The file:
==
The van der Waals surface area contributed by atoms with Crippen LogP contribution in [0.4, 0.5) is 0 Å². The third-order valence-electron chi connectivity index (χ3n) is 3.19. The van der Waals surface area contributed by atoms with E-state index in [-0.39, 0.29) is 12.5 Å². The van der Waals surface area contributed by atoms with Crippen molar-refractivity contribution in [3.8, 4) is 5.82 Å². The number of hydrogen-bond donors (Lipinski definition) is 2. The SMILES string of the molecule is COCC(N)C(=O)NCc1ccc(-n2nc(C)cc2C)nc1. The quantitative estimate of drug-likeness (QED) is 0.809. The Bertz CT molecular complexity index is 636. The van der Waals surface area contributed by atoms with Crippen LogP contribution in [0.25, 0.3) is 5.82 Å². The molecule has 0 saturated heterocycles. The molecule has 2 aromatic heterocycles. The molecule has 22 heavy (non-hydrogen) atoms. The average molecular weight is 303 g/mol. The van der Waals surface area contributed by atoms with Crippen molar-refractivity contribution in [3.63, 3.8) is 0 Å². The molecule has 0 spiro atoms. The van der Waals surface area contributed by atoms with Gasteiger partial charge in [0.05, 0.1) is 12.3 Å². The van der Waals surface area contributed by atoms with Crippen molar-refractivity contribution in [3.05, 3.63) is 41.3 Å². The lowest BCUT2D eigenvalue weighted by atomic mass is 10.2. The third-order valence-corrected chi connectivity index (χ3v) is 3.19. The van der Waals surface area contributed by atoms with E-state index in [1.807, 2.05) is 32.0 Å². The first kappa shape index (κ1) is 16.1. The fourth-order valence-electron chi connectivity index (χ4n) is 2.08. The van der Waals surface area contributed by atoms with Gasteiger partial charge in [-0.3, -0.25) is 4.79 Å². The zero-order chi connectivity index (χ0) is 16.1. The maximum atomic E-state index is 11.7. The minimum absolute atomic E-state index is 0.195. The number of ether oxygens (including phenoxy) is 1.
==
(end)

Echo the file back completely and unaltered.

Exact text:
The van der Waals surface area contributed by atoms with Crippen LogP contribution in [0.4, 0.5) is 0 Å². The third-order valence-electron chi connectivity index (χ3n) is 3.19. The van der Waals surface area contributed by atoms with E-state index in [-0.39, 0.29) is 12.5 Å². The van der Waals surface area contributed by atoms with Crippen molar-refractivity contribution in [3.8, 4) is 5.82 Å². The number of hydrogen-bond donors (Lipinski definition) is 2. The SMILES string of the molecule is COCC(N)C(=O)NCc1ccc(-n2nc(C)cc2C)nc1. The quantitative estimate of drug-likeness (QED) is 0.809. The Bertz CT molecular complexity index is 636. The van der Waals surface area contributed by atoms with Crippen LogP contribution in [0.25, 0.3) is 5.82 Å². The molecule has 0 saturated heterocycles. The molecule has 2 aromatic heterocycles. The molecule has 22 heavy (non-hydrogen) atoms. The average molecular weight is 303 g/mol. The van der Waals surface area contributed by atoms with Crippen molar-refractivity contribution in [3.63, 3.8) is 0 Å². The molecule has 0 spiro atoms. The van der Waals surface area contributed by atoms with Gasteiger partial charge in [0.05, 0.1) is 12.3 Å². The van der Waals surface area contributed by atoms with Crippen molar-refractivity contribution in [3.05, 3.63) is 41.3 Å². The lowest BCUT2D eigenvalue weighted by atomic mass is 10.2. The third-order valence-corrected chi connectivity index (χ3v) is 3.19. The van der Waals surface area contributed by atoms with E-state index in [1.807, 2.05) is 32.0 Å². The first kappa shape index (κ1) is 16.1. The fourth-order valence-electron chi connectivity index (χ4n) is 2.08. The van der Waals surface area contributed by atoms with Gasteiger partial charge in [-0.3, -0.25) is 4.79 Å². The zero-order chi connectivity index (χ0) is 16.1. The maximum atomic E-state index is 11.7. The minimum absolute atomic E-state index is 0.195. The number of ether oxygens (including phenoxy) is 1.